Days of Yore
An old skill crafts a bright future
ALMERE _ Jaap Ording will not be jobless soon. Not when classic sailboats still thrive on Dutch waterways. Not while Tall Ships races still attract scores of vessels and throngs of visitors to European ports every summer. Not while old ships _ or their replicas _ still roam the Seven Seas. And not while Hollywood still makes pirate movies. Ording’s trade is an old one, but one that is not in danger of going out of style or favor.
Ording (photo) proves there’s a sunny future in making traditional maritime hardware. His company, Ording Blockmakers, issues all manner of handcrafted wooden blocks, along with bindings for masts, gaffs and spars.
“There’s a lot demand for wooden blocks,” Ording tells Yacht and Coast. In fact, demand is growing. Today, Ording makes about 1,000 wooden blocks a year.
Ording: “Eight years or so ago that was, oh, maybe 600 only. There are still people with an unusual love for classic wooden ships. They maintain them lovingly, sail them fanatically. And these are not just privately-owned ships. They include vessels that provide charter skippers with a livelihood. Some are over 100 years old. And others were recently launched.”
The company was begun, around 1970, by Jaap Ording’s father. Looking fruitlessly for a wooden block for his own boat, George Ording made one himself. And then he made it his trade, setting up shop in a former sea scouts club near Amsterdam. Over the years, the company found clients in the Netherlands and far beyond, tapping into a classic boating market that keeps going strong. Today, it not only makes handcrafted wooden blocks _ mostly out of elm _ but also their bronze, stainless steel or aluminum-bronze sheaves.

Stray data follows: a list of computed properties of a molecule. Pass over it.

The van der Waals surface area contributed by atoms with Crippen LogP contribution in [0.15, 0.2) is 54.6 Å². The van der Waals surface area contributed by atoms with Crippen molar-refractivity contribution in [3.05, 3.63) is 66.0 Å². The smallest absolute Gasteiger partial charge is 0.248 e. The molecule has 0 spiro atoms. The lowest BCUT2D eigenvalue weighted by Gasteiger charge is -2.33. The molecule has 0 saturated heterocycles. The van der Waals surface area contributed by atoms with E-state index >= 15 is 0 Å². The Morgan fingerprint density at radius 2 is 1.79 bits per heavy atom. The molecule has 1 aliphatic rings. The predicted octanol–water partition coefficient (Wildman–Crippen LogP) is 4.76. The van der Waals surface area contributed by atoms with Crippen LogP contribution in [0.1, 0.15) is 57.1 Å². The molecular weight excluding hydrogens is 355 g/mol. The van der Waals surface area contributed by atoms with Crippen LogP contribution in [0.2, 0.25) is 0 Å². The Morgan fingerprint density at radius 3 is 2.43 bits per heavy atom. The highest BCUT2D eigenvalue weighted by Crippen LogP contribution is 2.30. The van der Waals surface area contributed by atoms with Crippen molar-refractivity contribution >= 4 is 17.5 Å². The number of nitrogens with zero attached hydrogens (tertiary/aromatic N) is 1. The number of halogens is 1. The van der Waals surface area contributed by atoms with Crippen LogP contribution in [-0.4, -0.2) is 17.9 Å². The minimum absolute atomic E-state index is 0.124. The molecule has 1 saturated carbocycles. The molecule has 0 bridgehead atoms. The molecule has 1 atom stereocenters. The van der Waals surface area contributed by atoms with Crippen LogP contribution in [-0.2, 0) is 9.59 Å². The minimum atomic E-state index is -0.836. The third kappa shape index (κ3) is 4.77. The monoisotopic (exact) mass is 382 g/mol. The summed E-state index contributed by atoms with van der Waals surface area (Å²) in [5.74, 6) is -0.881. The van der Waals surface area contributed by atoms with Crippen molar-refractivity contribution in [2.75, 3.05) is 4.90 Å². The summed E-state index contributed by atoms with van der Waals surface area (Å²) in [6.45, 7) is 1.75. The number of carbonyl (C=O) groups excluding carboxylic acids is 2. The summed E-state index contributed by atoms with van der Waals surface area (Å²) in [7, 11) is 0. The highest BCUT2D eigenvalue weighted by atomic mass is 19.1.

Ording’s pelican trademark goes on classic boat hardware everywhere. You’ll see it on the HMCS Oriole (1921), the Canadian Navy’s 31m-training ketch, for instance. Or on the 3-masted schooner Oosterschelde (1918, restored 1988-92) and the bark Europa (1911) _ both still in the charter business circumnavigating the world. Ording’s work is visible on replicas such as the Amsterdam (1985) which revives a Dutch East India trader, the Amistad (2000) and the Virginia _ replicas of two historic American schooners.
Unsurprisingly, when the makers of the Pirates of the Caribbean movies went searching for an authentic maritime feel and decor, they inevitably turned up at Ording’s doorstep. “We made the blocks for the ships in the movies as well as for the models that were used by the film makers.” he says.